Do I Need An Intake Fan?


Setting up a tent for my first indoor grow (previous grow was outside). I have a 2x4 AC Infinity Cloudline T6 exhaust fan.

Do I need an “intake” fan to bring in fresh air and not suck the sides of my tent?

How big? What size?

Recommendations appreciated.

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I would. I use a 4” inline duct fan on my smaller grow tents and a 6” on the larger. Helps bring in fresh air plus the benefit of cooler air from the lung room :love_you_gesture:


I run a 6" exhaust fan on medium speed with a couple of pass through holes at the bottom of the tent open to pull fresh air 24/7 Also to circulating fans , never had a problem. Pretty much a preference you can go either way . Happy birthday @OGIncognito


Right on Brother and appreciate the BDay wishes :love_you_gesture:


What are pass through holds?? (Above reply)

How do I tag someone’s name??


Use the @ symbol before name @Doug79
( Holes) Most tents come with 3 or 4 holes With pucker string at the bottom of the tent.
Good luck :v:


Speaking from experience here. I would get another T6 AC Infinity fan. While is true, that both fans will be running at minimum speeds. But, what a great reason to move to larger tent in the future. I could see myself telling the wife.
“Hey Baby, I already have the fans I need for a bigger tent, and the fans cost more than the tent.”
But seriously, it is good to keep in mind where you want to be in the future. It will be cheaper to buy an oversized fans or lights once. Rather than two different sized ones.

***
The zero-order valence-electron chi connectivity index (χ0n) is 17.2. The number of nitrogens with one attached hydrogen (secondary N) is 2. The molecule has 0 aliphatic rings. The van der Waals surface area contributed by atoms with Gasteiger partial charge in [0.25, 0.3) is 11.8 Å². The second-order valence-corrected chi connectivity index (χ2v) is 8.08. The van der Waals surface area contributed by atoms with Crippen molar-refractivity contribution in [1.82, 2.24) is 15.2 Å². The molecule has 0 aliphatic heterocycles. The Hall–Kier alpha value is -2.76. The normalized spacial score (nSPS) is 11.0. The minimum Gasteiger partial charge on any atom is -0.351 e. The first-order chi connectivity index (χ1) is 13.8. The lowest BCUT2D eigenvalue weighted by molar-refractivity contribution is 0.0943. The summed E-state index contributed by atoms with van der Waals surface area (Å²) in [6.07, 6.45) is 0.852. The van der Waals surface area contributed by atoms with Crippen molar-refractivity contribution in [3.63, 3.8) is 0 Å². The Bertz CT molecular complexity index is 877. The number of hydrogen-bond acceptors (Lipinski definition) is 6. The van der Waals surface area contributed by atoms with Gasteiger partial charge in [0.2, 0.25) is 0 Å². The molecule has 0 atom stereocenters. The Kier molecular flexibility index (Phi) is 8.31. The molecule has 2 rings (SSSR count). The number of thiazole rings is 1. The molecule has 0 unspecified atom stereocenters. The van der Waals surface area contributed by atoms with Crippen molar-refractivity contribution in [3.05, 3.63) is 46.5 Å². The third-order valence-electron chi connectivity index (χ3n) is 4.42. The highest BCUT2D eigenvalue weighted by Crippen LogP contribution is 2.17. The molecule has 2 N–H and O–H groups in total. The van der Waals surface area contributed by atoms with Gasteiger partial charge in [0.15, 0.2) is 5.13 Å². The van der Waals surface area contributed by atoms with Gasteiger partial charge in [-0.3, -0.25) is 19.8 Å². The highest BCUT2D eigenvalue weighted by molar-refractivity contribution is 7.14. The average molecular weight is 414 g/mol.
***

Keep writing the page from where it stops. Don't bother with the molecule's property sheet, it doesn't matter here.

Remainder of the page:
I prefer an intake fan, along with the exhaust fan, provided that both have speed controls. I like to be able to control the tent’s pressure with the fan speeds. After all, you only need a slight negative pressure for odor control. But, on the other hand a slight positive pressure will help keep your tent cleaner.

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No, you would just need more intake area.

@PhotoFinisH , You keep advising people not use an intake fan. Just curious, have you actually tried an intake fan yourself?

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My tents are in dark rooms in my basement so I just leave one of the screened vents open and have never felt the need to increase ventilation by having an intake fan.

If I was growing in a bright environment I would probably use an intake fan to keep light leaks from interrupting flowering.

If doing a Passive air system which is what i do myself, it is best to have twice the size of exhaust to keep the fan from choking or to keep negative pressure down a touch. For example, i use a 6 inc exhaust so i have to different 6 inch ducts coming out of tent down low, with a curve on them to restrict light from entering. Always bring your cooled air down low so the heated air thats rising can be sucked out up top. Good luck. Ps, air intake fans are nice too, bc u only need one duct in that case but me personally finfmd it unnecessary

I have a 3x3 and also a closet. I have filtered intake fans on both. I use them as another source to move air, filter what goes in, and of course bring in cooler lung room air.